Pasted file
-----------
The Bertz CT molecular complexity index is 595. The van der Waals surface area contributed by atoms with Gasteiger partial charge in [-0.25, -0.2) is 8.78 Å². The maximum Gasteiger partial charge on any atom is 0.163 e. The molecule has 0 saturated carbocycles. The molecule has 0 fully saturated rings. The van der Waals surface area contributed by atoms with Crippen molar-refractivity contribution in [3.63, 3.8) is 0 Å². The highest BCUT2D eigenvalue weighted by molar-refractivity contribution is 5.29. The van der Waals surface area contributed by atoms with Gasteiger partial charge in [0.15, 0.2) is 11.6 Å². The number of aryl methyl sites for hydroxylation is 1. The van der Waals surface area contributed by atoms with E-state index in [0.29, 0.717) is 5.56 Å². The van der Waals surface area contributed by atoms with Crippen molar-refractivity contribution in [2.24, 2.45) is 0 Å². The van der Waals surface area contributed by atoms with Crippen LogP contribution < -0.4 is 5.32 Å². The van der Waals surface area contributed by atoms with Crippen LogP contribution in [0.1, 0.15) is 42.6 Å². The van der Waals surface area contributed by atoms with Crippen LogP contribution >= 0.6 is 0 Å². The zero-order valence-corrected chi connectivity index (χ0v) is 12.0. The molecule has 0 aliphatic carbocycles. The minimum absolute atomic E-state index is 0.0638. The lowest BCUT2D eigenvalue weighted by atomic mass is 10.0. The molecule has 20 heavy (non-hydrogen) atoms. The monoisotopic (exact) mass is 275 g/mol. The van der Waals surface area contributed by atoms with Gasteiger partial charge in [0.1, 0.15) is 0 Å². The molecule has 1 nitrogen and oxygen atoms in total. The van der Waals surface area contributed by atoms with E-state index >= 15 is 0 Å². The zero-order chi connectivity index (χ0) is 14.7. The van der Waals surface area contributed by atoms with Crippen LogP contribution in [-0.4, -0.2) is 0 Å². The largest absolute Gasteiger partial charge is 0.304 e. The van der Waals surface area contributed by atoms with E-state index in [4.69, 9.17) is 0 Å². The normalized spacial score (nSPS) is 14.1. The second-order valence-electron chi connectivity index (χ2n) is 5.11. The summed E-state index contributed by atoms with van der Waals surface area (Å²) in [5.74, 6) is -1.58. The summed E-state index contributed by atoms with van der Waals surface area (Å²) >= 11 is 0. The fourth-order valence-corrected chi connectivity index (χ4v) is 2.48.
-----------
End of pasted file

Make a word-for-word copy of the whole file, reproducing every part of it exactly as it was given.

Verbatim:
The Bertz CT molecular complexity index is 595. The van der Waals surface area contributed by atoms with Gasteiger partial charge in [-0.25, -0.2) is 8.78 Å². The maximum Gasteiger partial charge on any atom is 0.163 e. The molecule has 0 saturated carbocycles. The molecule has 0 fully saturated rings. The van der Waals surface area contributed by atoms with Crippen molar-refractivity contribution in [3.63, 3.8) is 0 Å². The highest BCUT2D eigenvalue weighted by molar-refractivity contribution is 5.29. The van der Waals surface area contributed by atoms with Gasteiger partial charge in [0.15, 0.2) is 11.6 Å². The number of aryl methyl sites for hydroxylation is 1. The van der Waals surface area contributed by atoms with E-state index in [0.29, 0.717) is 5.56 Å². The van der Waals surface area contributed by atoms with Crippen molar-refractivity contribution in [2.24, 2.45) is 0 Å². The van der Waals surface area contributed by atoms with Crippen LogP contribution < -0.4 is 5.32 Å². The van der Waals surface area contributed by atoms with Crippen LogP contribution in [0.1, 0.15) is 42.6 Å². The van der Waals surface area contributed by atoms with Crippen LogP contribution >= 0.6 is 0 Å². The zero-order valence-corrected chi connectivity index (χ0v) is 12.0. The molecule has 0 aliphatic carbocycles. The minimum absolute atomic E-state index is 0.0638. The lowest BCUT2D eigenvalue weighted by atomic mass is 10.0. The molecule has 20 heavy (non-hydrogen) atoms. The monoisotopic (exact) mass is 275 g/mol. The van der Waals surface area contributed by atoms with Gasteiger partial charge in [0.1, 0.15) is 0 Å². The molecule has 1 nitrogen and oxygen atoms in total. The van der Waals surface area contributed by atoms with E-state index >= 15 is 0 Å². The zero-order chi connectivity index (χ0) is 14.7. The van der Waals surface area contributed by atoms with Crippen LogP contribution in [-0.4, -0.2) is 0 Å². The largest absolute Gasteiger partial charge is 0.304 e. The van der Waals surface area contributed by atoms with E-state index in [4.69, 9.17) is 0 Å². The normalized spacial score (nSPS) is 14.1. The second-order valence-electron chi connectivity index (χ2n) is 5.11. The summed E-state index contributed by atoms with van der Waals surface area (Å²) in [5.74, 6) is -1.58. The summed E-state index contributed by atoms with van der Waals surface area (Å²) >= 11 is 0. The fourth-order valence-corrected chi connectivity index (χ4v) is 2.48.